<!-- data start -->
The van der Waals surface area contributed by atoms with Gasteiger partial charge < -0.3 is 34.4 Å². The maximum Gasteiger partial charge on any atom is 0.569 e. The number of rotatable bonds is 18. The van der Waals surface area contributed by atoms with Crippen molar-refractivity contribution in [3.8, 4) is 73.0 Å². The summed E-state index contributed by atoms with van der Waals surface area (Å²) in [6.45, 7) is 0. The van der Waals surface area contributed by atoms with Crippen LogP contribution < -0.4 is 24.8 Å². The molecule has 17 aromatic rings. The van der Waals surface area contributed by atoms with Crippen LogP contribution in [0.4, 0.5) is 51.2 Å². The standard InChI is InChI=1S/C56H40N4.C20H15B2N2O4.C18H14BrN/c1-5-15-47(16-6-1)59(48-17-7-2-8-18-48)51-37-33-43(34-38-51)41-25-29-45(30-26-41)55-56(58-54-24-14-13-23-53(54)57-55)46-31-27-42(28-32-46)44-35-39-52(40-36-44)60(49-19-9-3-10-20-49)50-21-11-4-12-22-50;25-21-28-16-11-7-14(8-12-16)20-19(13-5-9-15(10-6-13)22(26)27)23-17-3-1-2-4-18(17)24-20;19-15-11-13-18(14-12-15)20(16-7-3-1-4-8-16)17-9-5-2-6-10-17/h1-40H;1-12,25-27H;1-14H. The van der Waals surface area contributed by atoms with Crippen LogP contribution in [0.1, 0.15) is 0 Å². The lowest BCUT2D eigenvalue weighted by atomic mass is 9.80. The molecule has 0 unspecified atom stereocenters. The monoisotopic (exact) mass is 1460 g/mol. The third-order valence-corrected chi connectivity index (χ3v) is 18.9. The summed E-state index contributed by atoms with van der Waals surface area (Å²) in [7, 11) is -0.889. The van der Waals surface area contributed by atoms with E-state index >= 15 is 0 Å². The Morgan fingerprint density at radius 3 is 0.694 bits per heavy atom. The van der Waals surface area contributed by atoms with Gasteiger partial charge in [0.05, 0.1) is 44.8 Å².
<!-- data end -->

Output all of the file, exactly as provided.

The van der Waals surface area contributed by atoms with Gasteiger partial charge < -0.3 is 34.4 Å². The maximum Gasteiger partial charge on any atom is 0.569 e. The number of rotatable bonds is 18. The van der Waals surface area contributed by atoms with Crippen molar-refractivity contribution in [3.8, 4) is 73.0 Å². The summed E-state index contributed by atoms with van der Waals surface area (Å²) in [6.45, 7) is 0. The van der Waals surface area contributed by atoms with Crippen LogP contribution < -0.4 is 24.8 Å². The molecule has 17 aromatic rings. The van der Waals surface area contributed by atoms with Crippen LogP contribution in [0.4, 0.5) is 51.2 Å². The standard InChI is InChI=1S/C56H40N4.C20H15B2N2O4.C18H14BrN/c1-5-15-47(16-6-1)59(48-17-7-2-8-18-48)51-37-33-43(34-38-51)41-25-29-45(30-26-41)55-56(58-54-24-14-13-23-53(54)57-55)46-31-27-42(28-32-46)44-35-39-52(40-36-44)60(49-19-9-3-10-20-49)50-21-11-4-12-22-50;25-21-28-16-11-7-14(8-12-16)20-19(13-5-9-15(10-6-13)22(26)27)23-17-3-1-2-4-18(17)24-20;19-15-11-13-18(14-12-15)20(16-7-3-1-4-8-16)17-9-5-2-6-10-17/h1-40H;1-12,25-27H;1-14H. The van der Waals surface area contributed by atoms with Crippen LogP contribution in [0.1, 0.15) is 0 Å². The lowest BCUT2D eigenvalue weighted by atomic mass is 9.80. The molecule has 0 unspecified atom stereocenters. The monoisotopic (exact) mass is 1460 g/mol. The third-order valence-corrected chi connectivity index (χ3v) is 18.9. The summed E-state index contributed by atoms with van der Waals surface area (Å²) in [7, 11) is -0.889. The van der Waals surface area contributed by atoms with E-state index >= 15 is 0 Å². The Morgan fingerprint density at radius 3 is 0.694 bits per heavy atom. The van der Waals surface area contributed by atoms with Gasteiger partial charge in [0.05, 0.1) is 44.8 Å².